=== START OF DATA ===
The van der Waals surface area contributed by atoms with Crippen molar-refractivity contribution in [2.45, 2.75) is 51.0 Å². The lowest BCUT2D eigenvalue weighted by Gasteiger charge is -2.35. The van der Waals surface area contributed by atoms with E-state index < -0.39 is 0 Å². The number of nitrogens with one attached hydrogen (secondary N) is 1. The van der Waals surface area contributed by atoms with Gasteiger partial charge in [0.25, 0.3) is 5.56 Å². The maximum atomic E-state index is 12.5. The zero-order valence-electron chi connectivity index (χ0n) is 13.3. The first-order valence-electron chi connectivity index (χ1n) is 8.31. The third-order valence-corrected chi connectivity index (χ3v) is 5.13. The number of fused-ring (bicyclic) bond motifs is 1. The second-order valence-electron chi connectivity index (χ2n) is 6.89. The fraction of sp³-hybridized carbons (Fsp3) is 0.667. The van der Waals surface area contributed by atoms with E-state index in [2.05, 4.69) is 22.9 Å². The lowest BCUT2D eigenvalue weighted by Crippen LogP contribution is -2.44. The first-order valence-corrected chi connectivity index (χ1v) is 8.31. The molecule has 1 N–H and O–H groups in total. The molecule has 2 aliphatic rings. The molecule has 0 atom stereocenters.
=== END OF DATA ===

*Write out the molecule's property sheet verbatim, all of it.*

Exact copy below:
The van der Waals surface area contributed by atoms with Crippen molar-refractivity contribution in [2.45, 2.75) is 51.0 Å². The lowest BCUT2D eigenvalue weighted by Gasteiger charge is -2.35. The van der Waals surface area contributed by atoms with E-state index < -0.39 is 0 Å². The number of nitrogens with one attached hydrogen (secondary N) is 1. The van der Waals surface area contributed by atoms with Gasteiger partial charge in [0.25, 0.3) is 5.56 Å². The maximum atomic E-state index is 12.5. The zero-order valence-electron chi connectivity index (χ0n) is 13.3. The first-order valence-electron chi connectivity index (χ1n) is 8.31. The third-order valence-corrected chi connectivity index (χ3v) is 5.13. The number of fused-ring (bicyclic) bond motifs is 1. The second-order valence-electron chi connectivity index (χ2n) is 6.89. The fraction of sp³-hybridized carbons (Fsp3) is 0.667. The van der Waals surface area contributed by atoms with E-state index in [2.05, 4.69) is 22.9 Å². The lowest BCUT2D eigenvalue weighted by Crippen LogP contribution is -2.44. The first-order valence-corrected chi connectivity index (χ1v) is 8.31. The molecule has 1 N–H and O–H groups in total. The molecule has 2 aliphatic rings. The molecule has 0 atom stereocenters.